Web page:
Brazil President Jair Bolsonaro has named a doctor as the country's new health minister, hours after the general currently in the role confirmed Bolsonaro was weighing candidates to replace him.
Marcelo Queiroga, a cardiologist, is set to replace General Eduardo Pazuello and become the fourth health minister in Brazil since the start of the coronavirus pandemic.
Pazuello's job was on the line after a week that saw record COVID-19 fatalities in Brazil. More than 279,000 Brazilians have died in a worsening outbreak that killed more people in Brazil than any other nation last week.
Bolsonaro told reporters that Queiroga would follow Pazuello's agenda at the health ministry and the government would redouble efforts to implement mass vaccinations against the coronavirus.
Pazuello, an active-duty army general without a medical degree, has been criticised for lacking public health expertise and supporting Bolsonaro's push to use unproven drugs to fight COVID-19, while playing down the need for social distancing.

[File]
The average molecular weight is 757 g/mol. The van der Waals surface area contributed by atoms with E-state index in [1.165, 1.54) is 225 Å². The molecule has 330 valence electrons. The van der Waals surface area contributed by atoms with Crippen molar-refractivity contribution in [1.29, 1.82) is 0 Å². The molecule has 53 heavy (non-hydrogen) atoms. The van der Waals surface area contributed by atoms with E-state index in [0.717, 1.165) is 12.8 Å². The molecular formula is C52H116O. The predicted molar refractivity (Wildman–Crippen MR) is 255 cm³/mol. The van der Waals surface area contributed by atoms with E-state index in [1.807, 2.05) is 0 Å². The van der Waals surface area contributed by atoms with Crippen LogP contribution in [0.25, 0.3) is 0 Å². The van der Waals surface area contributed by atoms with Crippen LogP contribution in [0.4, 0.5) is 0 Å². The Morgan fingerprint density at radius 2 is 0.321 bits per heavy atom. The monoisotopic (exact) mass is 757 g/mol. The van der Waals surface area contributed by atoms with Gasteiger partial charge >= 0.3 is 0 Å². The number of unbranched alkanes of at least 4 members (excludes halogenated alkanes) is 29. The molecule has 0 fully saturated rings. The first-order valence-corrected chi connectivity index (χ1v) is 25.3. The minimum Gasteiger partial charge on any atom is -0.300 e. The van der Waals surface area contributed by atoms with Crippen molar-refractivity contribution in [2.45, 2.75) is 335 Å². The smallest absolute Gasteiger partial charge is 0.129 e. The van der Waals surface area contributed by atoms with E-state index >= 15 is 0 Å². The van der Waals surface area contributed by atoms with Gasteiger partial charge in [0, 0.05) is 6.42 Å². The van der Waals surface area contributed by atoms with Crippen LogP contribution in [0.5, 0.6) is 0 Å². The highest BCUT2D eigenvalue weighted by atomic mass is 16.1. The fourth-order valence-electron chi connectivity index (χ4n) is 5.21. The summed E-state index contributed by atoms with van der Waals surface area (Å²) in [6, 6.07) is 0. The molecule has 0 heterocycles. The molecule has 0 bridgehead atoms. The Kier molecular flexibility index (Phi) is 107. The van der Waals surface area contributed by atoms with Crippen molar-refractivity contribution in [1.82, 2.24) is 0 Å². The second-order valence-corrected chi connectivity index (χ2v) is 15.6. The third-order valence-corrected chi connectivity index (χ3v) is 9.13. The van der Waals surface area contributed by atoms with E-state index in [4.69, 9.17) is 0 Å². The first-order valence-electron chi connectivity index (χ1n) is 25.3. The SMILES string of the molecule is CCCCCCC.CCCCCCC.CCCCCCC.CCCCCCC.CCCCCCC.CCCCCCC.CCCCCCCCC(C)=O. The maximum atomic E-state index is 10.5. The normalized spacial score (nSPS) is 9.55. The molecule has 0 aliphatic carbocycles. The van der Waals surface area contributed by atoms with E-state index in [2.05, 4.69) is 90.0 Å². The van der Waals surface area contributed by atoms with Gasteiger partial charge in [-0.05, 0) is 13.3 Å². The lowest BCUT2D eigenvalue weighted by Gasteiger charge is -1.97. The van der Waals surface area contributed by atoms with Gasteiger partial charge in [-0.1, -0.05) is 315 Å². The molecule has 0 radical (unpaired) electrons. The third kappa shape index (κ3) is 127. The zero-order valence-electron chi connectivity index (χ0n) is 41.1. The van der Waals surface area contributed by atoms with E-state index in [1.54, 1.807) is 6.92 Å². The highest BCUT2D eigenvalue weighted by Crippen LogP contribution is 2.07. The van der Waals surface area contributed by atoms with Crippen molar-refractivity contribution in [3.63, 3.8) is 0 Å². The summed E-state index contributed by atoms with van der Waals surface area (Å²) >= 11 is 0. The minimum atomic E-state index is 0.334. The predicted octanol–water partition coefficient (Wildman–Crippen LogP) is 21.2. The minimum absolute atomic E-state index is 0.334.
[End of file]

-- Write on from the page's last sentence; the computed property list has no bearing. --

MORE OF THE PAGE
Pazuello's two predecessors resigned in roughly the span of a month last year, in part because as physicians they would not fully endorse treating COVID-19 patients with the anti-malarial drug hydroxychloroquine.
Pazuello expanded access to hydroxychloroquine and allowed it to be prescribed to virtually anyone testing positive for the coronavirus. Regulators elsewhere have said hydroxychloroquine is unlikely to be effective for that purpose and have cautioned against its use.
Brazil has also been slower than many other countries to roll out the vaccine. It has administered enough vaccine so far to cover around 2.7 per cent of the population, according to Reuters data.
Pazuello's failure to secure timely supplies of vaccines for the country has led to calls for an inquiry in Congress, while the Supreme Court is investigating his handling of the COVID-19 pandemic in the northern city of Manaus, which ran out of oxygen.
Brazil on Monday registered 1015 new coronavirus deaths, the health ministry said, totalling 279,286 dead since the pandemic began. Confirmed cases rose by 36,239 to 11,519,609.